The Streets - Original Pirate Material

Ripping up the UK Garage bling bling and Crystal lifestyle and replacing it with "the finest cuts of chicken from the big spinning stick" washed down with a pint of Kronenberg. Its taking the voice of garage culture out of the ghetto on to the streets - the streets of the average guy who likes a pint, a spliff and pulling bird in the Ministry of Sound. Throughout the years black culture has been taken, rehashed and resold by the white man whether it be Elvis or The Rolling Stones through to the Beastie Boys and Eminem. Its a sad state of affairs and sadly it somewhat mars the fact that although "Original Pirate Material" is a fantastic cross pollination of Ian Dury and the Dream Teem, the main reason that critics are positively salivating at the work of Mike Skinner is that he's a white guy who doesn't bring all the ghetto baggage of say an act like So Solid Crew.

"Has It Come To This?" is the track that made him. Loose beats, jazzy piano and sex, drugs and on the dole. Finally we had a voice that spoke for this generation without necessary heading into the pitfalls of Radiohead or Nirvana teenage angst. Its was wide eyed stares at the ordinary day to day missions in life - ain't everything brilliant to come over all student oik and Fast Show reverential. Never before had this narrative been translated over to vinyl. Sure, if we wanted tails of bitches and gang banging we could look to Snoop Dogg or Dre. But what about the guys out in the suburbs - the endless rows of non-descript housing broken up by Spars, Late Shops and if you're lucky a Alan's Fried Chicken slap bang in the middle. In Mike Skinners world we call them birds, not bitches dodge the landlord and sits up late with his Playstation.

"The Irony of it All" is just so embarrassing despite its insight into the debate of legalization of cannabis. A mock debate between Terry and Tim - the former your typical Saturday night law abiding lager lout and the latter a student smoker who stays up to dawn playing Gran Turismo and discussing how beautiful Gail Porter. It's the type of debate that the government encourages because while all those white liberal types of debating the pro's and con's of legalizing the herb, the real issues are being ignored. Its a tired debate and to be perfectly honest its irrelevant as far as the average guy on the street is concerned - if you wanna smoke weed you will do regardless of whether its legal or not.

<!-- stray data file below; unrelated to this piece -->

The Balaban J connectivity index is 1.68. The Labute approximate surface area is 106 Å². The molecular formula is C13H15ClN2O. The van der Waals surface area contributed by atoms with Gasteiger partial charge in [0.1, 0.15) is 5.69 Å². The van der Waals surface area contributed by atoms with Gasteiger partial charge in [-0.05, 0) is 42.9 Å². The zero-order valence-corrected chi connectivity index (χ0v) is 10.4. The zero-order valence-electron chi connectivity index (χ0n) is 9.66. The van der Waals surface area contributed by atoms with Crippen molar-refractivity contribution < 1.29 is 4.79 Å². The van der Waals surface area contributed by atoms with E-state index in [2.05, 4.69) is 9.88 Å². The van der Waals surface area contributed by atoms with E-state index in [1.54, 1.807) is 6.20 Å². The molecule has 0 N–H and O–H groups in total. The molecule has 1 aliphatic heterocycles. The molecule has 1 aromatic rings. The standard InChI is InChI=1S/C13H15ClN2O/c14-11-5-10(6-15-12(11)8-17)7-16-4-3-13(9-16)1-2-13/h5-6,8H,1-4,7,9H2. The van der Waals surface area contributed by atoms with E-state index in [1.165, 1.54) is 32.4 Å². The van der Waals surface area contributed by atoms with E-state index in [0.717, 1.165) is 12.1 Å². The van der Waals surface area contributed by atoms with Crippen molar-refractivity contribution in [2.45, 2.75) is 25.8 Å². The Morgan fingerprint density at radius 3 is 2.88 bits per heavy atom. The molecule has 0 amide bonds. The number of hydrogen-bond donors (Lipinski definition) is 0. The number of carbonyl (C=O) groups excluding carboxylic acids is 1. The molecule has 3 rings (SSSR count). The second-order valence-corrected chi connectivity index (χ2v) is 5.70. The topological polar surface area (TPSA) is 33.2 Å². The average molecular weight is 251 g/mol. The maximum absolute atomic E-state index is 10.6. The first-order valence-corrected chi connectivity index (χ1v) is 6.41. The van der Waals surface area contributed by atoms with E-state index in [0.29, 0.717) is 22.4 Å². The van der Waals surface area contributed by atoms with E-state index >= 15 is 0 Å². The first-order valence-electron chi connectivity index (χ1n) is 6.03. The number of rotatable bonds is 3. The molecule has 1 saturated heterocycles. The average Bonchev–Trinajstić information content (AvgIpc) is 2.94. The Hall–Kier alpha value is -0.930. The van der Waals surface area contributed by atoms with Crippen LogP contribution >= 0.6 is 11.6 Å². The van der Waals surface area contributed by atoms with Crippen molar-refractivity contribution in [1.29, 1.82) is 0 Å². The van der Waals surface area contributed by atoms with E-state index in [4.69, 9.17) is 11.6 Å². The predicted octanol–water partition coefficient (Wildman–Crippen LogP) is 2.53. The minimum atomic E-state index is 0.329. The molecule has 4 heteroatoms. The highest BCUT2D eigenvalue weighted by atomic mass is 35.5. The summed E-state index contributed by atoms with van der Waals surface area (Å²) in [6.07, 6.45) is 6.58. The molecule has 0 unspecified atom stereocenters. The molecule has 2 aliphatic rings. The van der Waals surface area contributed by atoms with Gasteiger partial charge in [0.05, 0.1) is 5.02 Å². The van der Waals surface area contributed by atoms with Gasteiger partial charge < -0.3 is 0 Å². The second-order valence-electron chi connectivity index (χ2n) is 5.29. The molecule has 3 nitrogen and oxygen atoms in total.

While Skinner's lyrics are the work of a true genius, the musical backdrop at times sounds as if its been recorded way back in the day. Its old skool in the wrong sense of the word and beats just hit you round the face rather than you marvelling at their technical innovation. "Who go the funk?" is a prime example which where stripped of the working class suburban poetry is left with a limp white boy funk experiment which wouldn't be out of place as a tribute act to Go West appearing at a Brannigans near you soon. Elsewhere "Stay Positive" sounds like No Frills Wu Tang - great idea with terrible execution of the beats.

At times "Original Pirate Material" is both naive and child-like ("Don't Mug Yourself"), yet at the same time can slap you round the face with its sheer arrogance on "Let's Push Thing's Forward".  Sounding not unlike the Specials wrapped around a lyric which berates both the music industry and his peers. There's a element of truth, but at the end of the day it leaves the question where does he go next? Its one thing releasing a fantastic album, but with his limited musical talent you get the feeling that "Original Pirate Material" could be an album born of the times and when the scene has moved on the Streets will be a distant memory.

Alex McCann

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